In 1799, the Spanish painter Francisco Goya published a series of 80 etchings called the Caprichos. He used the etchings to systematically illustrate the vices, foibles, and evils of his world. In no way, are the Caprichos easy or pleasant to watch; each etching radiates anger, fear, sorrow, hopelessness and suffering. The etchings are not particularly subtle; Goya drove his point home with a hammer made out of crude satire.
Etching #55, Until Death, shows a Platonic ideal of an ugly old woman beautifying herself in front of a mirror. When I first saw it, I just thought, “Oh, whatever, it’s such a no-brainer to mock a vain dumb old hag.” To me, the etching was one of the least interesting in the series and it faded from my memory quickly.
It took me twenty years to understand that this etching was just as much born of Goya’s genius as any other.
Yesterday morning, I was walking down 6th Ave in Manhattan. As it intersected 30th street, a light breeze playfully blew the rancid smell of a homeless person up my nostrils. As I started breathing with my mouth, I looked around and I saw an old woman standing next to a cart full of recycling and refuse.
She was dressed in the black pants, a dilapidated leather jacket, a purple hat and a polka dotted headscarf. Carefully manicured fingernails with a bright polish presented a study in contrast with the woman’s wizened hands. She was holding a compact, looking into the mirror, apparently applying blush to her face.
As I was looking at the old homeless stooped stinking woman making herself pretty next to her wheeled dumpster, the memory of Goya’s etching forced itself on me.
Was the etching indeed a crude satire? Or was it a dispassionate description? Or did a deaf and mentally unhinged fifty year old painter show sympathy and deep understanding of women?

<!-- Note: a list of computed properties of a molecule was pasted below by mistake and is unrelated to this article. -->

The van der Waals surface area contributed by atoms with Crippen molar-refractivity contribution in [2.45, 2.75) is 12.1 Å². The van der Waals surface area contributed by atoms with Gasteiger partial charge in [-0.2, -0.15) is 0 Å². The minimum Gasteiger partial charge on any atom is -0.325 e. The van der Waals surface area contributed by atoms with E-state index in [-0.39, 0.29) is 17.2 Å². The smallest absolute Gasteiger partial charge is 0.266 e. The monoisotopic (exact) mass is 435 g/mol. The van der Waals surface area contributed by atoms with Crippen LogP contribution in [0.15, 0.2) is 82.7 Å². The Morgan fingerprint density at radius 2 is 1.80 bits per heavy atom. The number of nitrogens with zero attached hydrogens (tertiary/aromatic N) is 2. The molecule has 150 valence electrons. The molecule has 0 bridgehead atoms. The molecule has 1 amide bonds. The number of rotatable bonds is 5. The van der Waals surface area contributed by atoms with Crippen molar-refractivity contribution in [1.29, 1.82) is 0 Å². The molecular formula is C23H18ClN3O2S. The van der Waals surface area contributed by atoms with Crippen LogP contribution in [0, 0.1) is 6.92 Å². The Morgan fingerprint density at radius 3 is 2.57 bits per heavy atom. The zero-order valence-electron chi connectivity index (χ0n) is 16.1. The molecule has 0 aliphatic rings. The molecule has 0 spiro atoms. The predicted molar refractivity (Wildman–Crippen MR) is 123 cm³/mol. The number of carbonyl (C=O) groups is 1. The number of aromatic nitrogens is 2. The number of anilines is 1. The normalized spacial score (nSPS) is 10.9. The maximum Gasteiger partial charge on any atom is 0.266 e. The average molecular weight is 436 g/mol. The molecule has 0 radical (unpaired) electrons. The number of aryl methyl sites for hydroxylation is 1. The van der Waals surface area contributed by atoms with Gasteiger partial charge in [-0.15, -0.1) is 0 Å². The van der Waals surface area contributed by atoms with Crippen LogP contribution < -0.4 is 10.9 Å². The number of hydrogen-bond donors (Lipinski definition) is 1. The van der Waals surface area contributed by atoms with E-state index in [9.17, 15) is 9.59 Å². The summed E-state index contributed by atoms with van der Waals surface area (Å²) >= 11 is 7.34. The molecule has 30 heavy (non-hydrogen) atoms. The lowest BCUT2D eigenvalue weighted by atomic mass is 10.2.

Many stories have been told about men preserving their dignity in dire circumstances against all the odds. Part of it is preserving their appearance. A prisoner bleeds as he shaves himself with a sharpened spoon in a solitary confinement; a POW, overworked and starved, washes and cleans his clothing in a concentration camp; an Arctic traveler keeps his manners and dresses carefully for a dinner night after night through a Polar winter.
I read all these stories as a kid and I admired these men for the strength of their will, the power of their personality, their manliness.
Then, I looked at an old hag putting makeup on her face and my immediate reaction was derision. Why?
What if in her own way, this old unemployed woman clang to her dignity in the middle of New York as fiercely as Shackleton stuck to his self-respect in the middle of an Antarctic night?
She spent hours rummaging through the garbage bins to find clothing that matched and fit her well. She used her few dollars on the makeup rather than food. Was it vanity or was it her way of keeping her human dignity? It seemed to me that she polished her nails and powdered her face to prevent herself from giving up on her life. Being beautiful in her own eyes was a key part of her identity and human dignity.
I thought about Goya’s etching and its title. The woman in front of the mirror looked almost dead but she was still putting her makeup on. She struggled to stay erect and her hands shook as she was brushing her hair and painting her lips. How much easier would it be for her just to curl on a couch and resign herself? Against the overwhelming odds, she chose to fight until death.
When I was twenty, Goya showed me an old vain hag. When I was forty, Goya showed me a woman donning her armor on and lowering a visor on her helmet before going out for the battle, “Until Death.”